Overview of KiCAD – free electronics design program.

KiCAD is a program for electronics design. It includes a schematic editor, PCB editor, Gerber files viewer and some utilities. It also has a 3D modelling capability, but the render quality is lower than that of competitors. Nevertheless, it is enough for visual design checks and enclosure allocation. There are Windows and Linux versions of the program. Also, a Mac OS version exists but is not stable yet.

The program’s main benefits are its price (free!) and functionality, which is not limited compared to free versions of Eagle or DipTrace. KiCAD can work with up to 16-layer PCB and has no limits on its size. There are quite a lot of element and footprint libraries for KiCAD. Also, it has well-designed editors to make your own quickly. The central part of the KiCAD concept is separate libraries for elements and footprints. On one side, it requires an additional step in design to allocate a footprint to a component, but on the other hand, it adds a lot of flexibility. For instance, we have one schematic symbol for a resistor, and we linked a 0805 SMD footprint. But during the PCB design, we changed our mind and decided to use a 0603 SMD instead. In this case, we don’t need to go back and change a schematic. We just changed the link. Such a concept allows only one footprint of a type (i.e., 0805 or SOT-23) and links it to a component, avoiding keeping and creating copies for each. At first glance, I thought such a concept was not too convenient, but I changed my opinion after completing the entire project cycle from schematic design to Gerber files – it is good.

The user interface can be considered as a disadvantage of the program. It is not intuitive enough and requires a manual to do some stuff. But I believe that Eagle has the same issue. This problem appears at the start and almost disappears after one or two projects are completed in KiCAD. Good manuals for it can be found here: http://www.kicad-pcb.org/display/KICAD/KiCad+Documentation. Reading them significantly reduces the time to learn the program. Also, they have a lot of valuable tips.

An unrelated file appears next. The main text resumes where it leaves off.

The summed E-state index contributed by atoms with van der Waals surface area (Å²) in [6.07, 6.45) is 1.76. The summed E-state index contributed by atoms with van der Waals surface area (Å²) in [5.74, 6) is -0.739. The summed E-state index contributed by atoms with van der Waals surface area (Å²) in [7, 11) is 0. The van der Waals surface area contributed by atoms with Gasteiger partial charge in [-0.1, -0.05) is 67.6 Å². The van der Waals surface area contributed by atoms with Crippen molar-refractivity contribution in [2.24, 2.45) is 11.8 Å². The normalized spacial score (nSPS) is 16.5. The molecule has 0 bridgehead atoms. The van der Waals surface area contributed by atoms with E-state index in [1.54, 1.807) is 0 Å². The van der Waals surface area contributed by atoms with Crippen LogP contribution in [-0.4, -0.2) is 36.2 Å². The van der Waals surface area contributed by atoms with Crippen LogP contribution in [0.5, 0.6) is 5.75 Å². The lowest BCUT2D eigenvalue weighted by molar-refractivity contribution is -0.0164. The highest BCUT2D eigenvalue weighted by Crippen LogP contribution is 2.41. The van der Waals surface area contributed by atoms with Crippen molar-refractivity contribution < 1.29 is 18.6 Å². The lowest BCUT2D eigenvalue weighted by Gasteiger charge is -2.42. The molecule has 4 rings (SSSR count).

Generally, the development cycle in KiCAD starts with creating a schematic in the “Eeschema” program. Then footprints are allocated in the “Cvpcb” program. The next step is to design PCB and prepare Gerber files for production in the “PCBNew” program. It is possible to step back on each stage, make changes and pass them forward. Because several programs are involved in the design, understanding their links is essential for practical work.

Also, a netlist can be saved in “Spice” and used for a circuit simulation in any program that supports this popular format. It is straightforward to create Bills of Materials for its order. It has an extensive list of options and formats for the output file. “Bitmap2Component” is included in the package, which allows creating logos on a silkscreen layer or touching buttons on copper layers. A handy “Pcb Calculator” is also included in the package.

Many components, footprints and 3D models library are located here: www.kicadlib.org. I use this great online utility to create multipin components for a schematic: http://kicad.rohrbacher.net/quicklib.php. It allows me to quickly create different components using pin names from data copied from a datasheet edited in Excel.

I considered the 3D PCB rendering function as a toy at first glance, but I changed my mind after I became familiar with it and tried to use it. It helped me to find a couple of mistakes in my design, so now I use it for each design that requires enclosure allocation or has tight component placement. KiCAD already has the most basic 3D models. A lot more can be downloaded from the library mentioned above. Also, most manufacturers have 3D models of their components on Internet sites. Unfortunately, they usually use “iges” or “step” formats that KiCAD does not recognise. It requires the “.wrl” format made by the “Wings3D” program. It is also a free program but doesn’t recognise “iges” and “step” formats either. By the way, making your 3D model of a component in this program is relatively easy, especially if you don’t need to detail it highly. I’ll show you how to do it quickly in one of my future posts. “Wings3D” can be downloaded here: www.wings3d.com. It is free and can be launched under Windows, Linux or Mac OS. The perfect manual for the program can be found here: www.vrspace.org/sdk/vrml/tools/wings3d/wings3d_manual1.6.1.pdf. I highly recommend becoming familiar with it and understanding its central principles before starting to use it. It will save a lot of time.

KiCAD is very well documented, so I don’t see any point in further describing its work. But the topic of 3D model preparation isn’t covered enough, so in the next post, I’ll show you how to prepare such models for it quickly.

I’ve decided to use this program as a main for my hobby projects.

All my posts about KiCAD that exist at the moment can be found here.

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